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Qatar: Abuse of World Cup workers exposed

Migrant workers building Khalifa International Stadium in Doha for the 2022 World Cup have suffered systematic abuses, in some cases forced labour, Amnesty International reveals in a new report published today.

The report, “The ugly side of the beautiful game: Labour exploitation on a Qatar 2022 World Cup venue”, blasts FIFA’s shocking indifference to appalling treatment of migrant workers. The number of people working on World Cup sites is set to surge almost ten-fold to around 36,000 in the next two years.

“The abuse of migrant workers is a stain on the conscience of world football. For players and fans, a World Cup stadium is a place of dreams. For some of the workers who spoke to us, it can feel like a living nightmare,” said Amnesty International Secretary General Salil Shetty.

“Despite five years of promises, FIFA has failed almost completely to stop the World Cup being built on human rights abuses.”

Severe abuses including forced labour

The report is based on interviews with 132 migrant construction workers rebuilding Khalifa stadium, set to be the first stadium completed for the tournament and slated to host a World Cup semi-final in 2022. A further 99 migrants also interviewed were landscaping the green spaces in the surrounding Aspire Zone sports complex, where Bayern Munich, Everton and paris-saint-germain-spend-winter-break-at-aspire-academy-in" Paris Saint-Germain trained this winter.

Every single gardener and construction worker who spoke to Amnesty International reported abuse of one kind or another, including:
squalid and cramped accommodation,
paying large fees ($500 to $4,300) to recruiters in their home country to get a job in Qatar,
being deceived as to the pay or type of work on offer (all but six of the  men had salaries lower than promised when they arrived, sometimes by half),
not being paid for several months, creating significant financial and emotional pressures on workers already burdened with heavy debts,
employers not giving or renewing residence permits, leaving them at risk of detention and deportation as “absconded” workers,
employers confiscating workers passports and not issuing exit permits so they could not leave the country,
being threatened for complaining about their conditions.

Amnesty International uncovered evidence that the staff of one labour supply company used the threat of penalties to exact work from some migrants such as withholding pay, handing workers over to the police or stopping them from leaving Qatar. This amounts to forced labour under international law.

The workers, mostly from Bangladesh, India and Nepal, spoke to Amnesty International in Qatar between February and May 2015. When Amnesty International researchers returned to Qatar in February 2016, some of the workers had been moved to better accommodation and their passports returned by companies responding to Amnesty International findings, but other abuses had not been addressed.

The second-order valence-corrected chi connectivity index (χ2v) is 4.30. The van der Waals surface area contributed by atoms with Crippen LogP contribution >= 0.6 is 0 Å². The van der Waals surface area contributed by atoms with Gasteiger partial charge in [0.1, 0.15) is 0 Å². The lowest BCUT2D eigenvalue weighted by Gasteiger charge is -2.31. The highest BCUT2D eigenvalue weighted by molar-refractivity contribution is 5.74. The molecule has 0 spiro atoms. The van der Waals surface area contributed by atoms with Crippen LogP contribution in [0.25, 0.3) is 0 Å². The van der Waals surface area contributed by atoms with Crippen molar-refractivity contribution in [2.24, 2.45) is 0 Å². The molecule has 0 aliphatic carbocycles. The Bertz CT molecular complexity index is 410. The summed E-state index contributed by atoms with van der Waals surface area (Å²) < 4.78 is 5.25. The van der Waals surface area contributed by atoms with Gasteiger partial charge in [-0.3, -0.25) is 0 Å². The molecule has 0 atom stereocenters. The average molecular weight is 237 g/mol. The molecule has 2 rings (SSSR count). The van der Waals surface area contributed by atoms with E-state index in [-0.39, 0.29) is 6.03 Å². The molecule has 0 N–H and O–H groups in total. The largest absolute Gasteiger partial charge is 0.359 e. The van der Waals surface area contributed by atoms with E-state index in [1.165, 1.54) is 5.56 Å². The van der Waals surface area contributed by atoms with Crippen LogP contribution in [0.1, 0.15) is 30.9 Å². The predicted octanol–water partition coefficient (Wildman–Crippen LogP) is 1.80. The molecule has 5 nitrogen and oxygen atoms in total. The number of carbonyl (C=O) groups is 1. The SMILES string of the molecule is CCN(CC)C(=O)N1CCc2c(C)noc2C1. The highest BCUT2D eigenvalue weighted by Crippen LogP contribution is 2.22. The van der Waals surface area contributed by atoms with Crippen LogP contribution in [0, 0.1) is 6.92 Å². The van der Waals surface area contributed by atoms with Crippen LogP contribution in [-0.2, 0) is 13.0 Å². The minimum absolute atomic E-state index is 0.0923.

“Indebted, living in squalid camps in the desert, paid a pittance, the lot of migrant workers contrasts sharply to that of the top-flight footballers who will play in the stadium. All workers want are their rights: to be paid on time, leave the country if need be and be treated with dignity and respect,” said Salil Shetty.

Qatar’s sponsorship system leaves workers threatened, living in fear

Qatar’s kafala sponsorship system, under which migrant workers cannot change jobs or leave the country without their employer’s (or “sponsor’s”) permission, is at the heart of the threats to make people work. A much-touted reform of the sponsorship system, announced in late 2015 will do little to alter the power dynamics between migrant workers and their employers.

Some of the Nepali workers told Amnesty International they were not even allowed to visit their loved ones after the 2015 April earthquake that devastated their country leaving thousands dead and millions displaced.

Nabeel (name changed to protect identity), a metal worker from India who worked on the Khalifa stadium refurbishment, complained when he was not paid for several months but only received threats from his employer:

“He just shouted abuse at me and said that if I complained again I’d never leave the country. Ever since I have been careful not to complain about my salary or anything else. Of course, if I could I would change jobs or leave Qatar.”

Deepak (name changed to protect identity), a metal worker from Nepal, said:

“My life here is like a prison. The work is difficult; we worked for many hours in the hot sun. When I first complained about my situation, soon after arriving in Qatar, the manager said ‘if you [want to] complain you can but there will be consequences. If you want to stay in Qatar be quiet and keep working’.”
World Cup Welfare Standards not enforced

Qatar’s Supreme Committee for Delivery and Legacy, the organization responsible for World Cup 2022 and ultimately for stadium construction published Workers’ Welfare Standards in 2014. They require companies working on World Cup projects to deliver better standards for workers than are provided for under Qatari law.

“The Supreme Committee has shown commitment to workers’ rights and its welfare standards have the potential to help. But it is struggling to enforce those standards. In a context where the Qatari government is apathetic and FIFA is indifferent, it will be almost impossible for the World Cup to be staged without abuse,” said Salil Shetty.

Time for FIFA and sponsors to up the pressure

Amnesty International is calling on major World Cup sponsors like Adidas, Coca-Cola and McDonald’s to pressure FIFA to address the exploitation of workers on Khalifa stadium, and disclose its plan for preventing further abuses in World Cup projects.

FIFA should push Qatar to publish a comprehensive reform plan before World Cup construction peaks in mid-2017.